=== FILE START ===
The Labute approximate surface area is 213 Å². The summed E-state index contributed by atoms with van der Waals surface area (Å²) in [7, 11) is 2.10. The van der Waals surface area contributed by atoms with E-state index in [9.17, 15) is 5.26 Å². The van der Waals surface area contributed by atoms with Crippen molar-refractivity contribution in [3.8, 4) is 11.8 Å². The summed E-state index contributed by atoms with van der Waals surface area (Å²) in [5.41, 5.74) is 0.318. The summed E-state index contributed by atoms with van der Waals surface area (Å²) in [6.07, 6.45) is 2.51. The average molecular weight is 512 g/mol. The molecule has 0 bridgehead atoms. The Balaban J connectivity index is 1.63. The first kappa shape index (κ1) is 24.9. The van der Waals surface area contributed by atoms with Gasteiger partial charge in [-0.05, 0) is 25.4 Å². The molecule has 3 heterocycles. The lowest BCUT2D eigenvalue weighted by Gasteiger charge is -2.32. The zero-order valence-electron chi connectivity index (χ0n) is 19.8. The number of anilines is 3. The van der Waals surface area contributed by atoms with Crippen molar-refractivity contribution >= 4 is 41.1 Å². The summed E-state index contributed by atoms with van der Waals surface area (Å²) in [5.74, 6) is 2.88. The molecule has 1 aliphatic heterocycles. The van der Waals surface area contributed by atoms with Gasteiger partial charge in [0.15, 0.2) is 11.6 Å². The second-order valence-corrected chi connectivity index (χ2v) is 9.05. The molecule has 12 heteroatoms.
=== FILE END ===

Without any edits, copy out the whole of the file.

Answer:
The Labute approximate surface area is 213 Å². The summed E-state index contributed by atoms with van der Waals surface area (Å²) in [7, 11) is 2.10. The van der Waals surface area contributed by atoms with E-state index in [9.17, 15) is 5.26 Å². The van der Waals surface area contributed by atoms with Crippen molar-refractivity contribution in [3.8, 4) is 11.8 Å². The summed E-state index contributed by atoms with van der Waals surface area (Å²) in [5.41, 5.74) is 0.318. The summed E-state index contributed by atoms with van der Waals surface area (Å²) in [6.07, 6.45) is 2.51. The average molecular weight is 512 g/mol. The molecule has 0 bridgehead atoms. The Balaban J connectivity index is 1.63. The first kappa shape index (κ1) is 24.9. The van der Waals surface area contributed by atoms with Gasteiger partial charge in [-0.05, 0) is 25.4 Å². The molecule has 3 heterocycles. The lowest BCUT2D eigenvalue weighted by Gasteiger charge is -2.32. The zero-order valence-electron chi connectivity index (χ0n) is 19.8. The number of anilines is 3. The van der Waals surface area contributed by atoms with Crippen molar-refractivity contribution >= 4 is 41.1 Å². The summed E-state index contributed by atoms with van der Waals surface area (Å²) in [5.74, 6) is 2.88. The molecule has 1 aliphatic heterocycles. The van der Waals surface area contributed by atoms with Gasteiger partial charge in [0.15, 0.2) is 11.6 Å². The second-order valence-corrected chi connectivity index (χ2v) is 9.05. The molecule has 12 heteroatoms.